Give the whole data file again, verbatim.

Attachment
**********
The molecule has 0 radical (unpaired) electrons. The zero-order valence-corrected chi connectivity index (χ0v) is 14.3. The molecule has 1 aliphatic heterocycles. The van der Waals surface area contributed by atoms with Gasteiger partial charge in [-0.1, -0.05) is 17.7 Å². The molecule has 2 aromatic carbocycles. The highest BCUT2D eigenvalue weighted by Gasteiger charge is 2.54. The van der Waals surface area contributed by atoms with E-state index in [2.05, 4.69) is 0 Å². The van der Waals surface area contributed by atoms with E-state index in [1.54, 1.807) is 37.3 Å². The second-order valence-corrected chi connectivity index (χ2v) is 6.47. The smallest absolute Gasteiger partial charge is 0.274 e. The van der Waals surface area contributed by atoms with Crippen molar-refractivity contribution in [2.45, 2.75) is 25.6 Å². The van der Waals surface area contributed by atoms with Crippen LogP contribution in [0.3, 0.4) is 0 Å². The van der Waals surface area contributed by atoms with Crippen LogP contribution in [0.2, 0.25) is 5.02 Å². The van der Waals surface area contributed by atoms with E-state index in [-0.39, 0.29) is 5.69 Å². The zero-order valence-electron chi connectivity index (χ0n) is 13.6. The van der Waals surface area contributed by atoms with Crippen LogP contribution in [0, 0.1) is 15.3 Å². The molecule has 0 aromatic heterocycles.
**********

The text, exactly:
The molecule has 0 radical (unpaired) electrons. The zero-order valence-corrected chi connectivity index (χ0v) is 14.3. The molecule has 1 aliphatic heterocycles. The van der Waals surface area contributed by atoms with Gasteiger partial charge in [-0.1, -0.05) is 17.7 Å². The molecule has 2 aromatic carbocycles. The highest BCUT2D eigenvalue weighted by Gasteiger charge is 2.54. The van der Waals surface area contributed by atoms with E-state index in [2.05, 4.69) is 0 Å². The van der Waals surface area contributed by atoms with E-state index in [1.54, 1.807) is 37.3 Å². The second-order valence-corrected chi connectivity index (χ2v) is 6.47. The smallest absolute Gasteiger partial charge is 0.274 e. The van der Waals surface area contributed by atoms with Crippen molar-refractivity contribution in [2.45, 2.75) is 25.6 Å². The van der Waals surface area contributed by atoms with Crippen LogP contribution in [0.3, 0.4) is 0 Å². The van der Waals surface area contributed by atoms with Crippen LogP contribution in [0.2, 0.25) is 5.02 Å². The van der Waals surface area contributed by atoms with E-state index in [-0.39, 0.29) is 5.69 Å². The zero-order valence-electron chi connectivity index (χ0n) is 13.6. The van der Waals surface area contributed by atoms with Crippen LogP contribution in [0, 0.1) is 15.3 Å². The molecule has 0 aromatic heterocycles.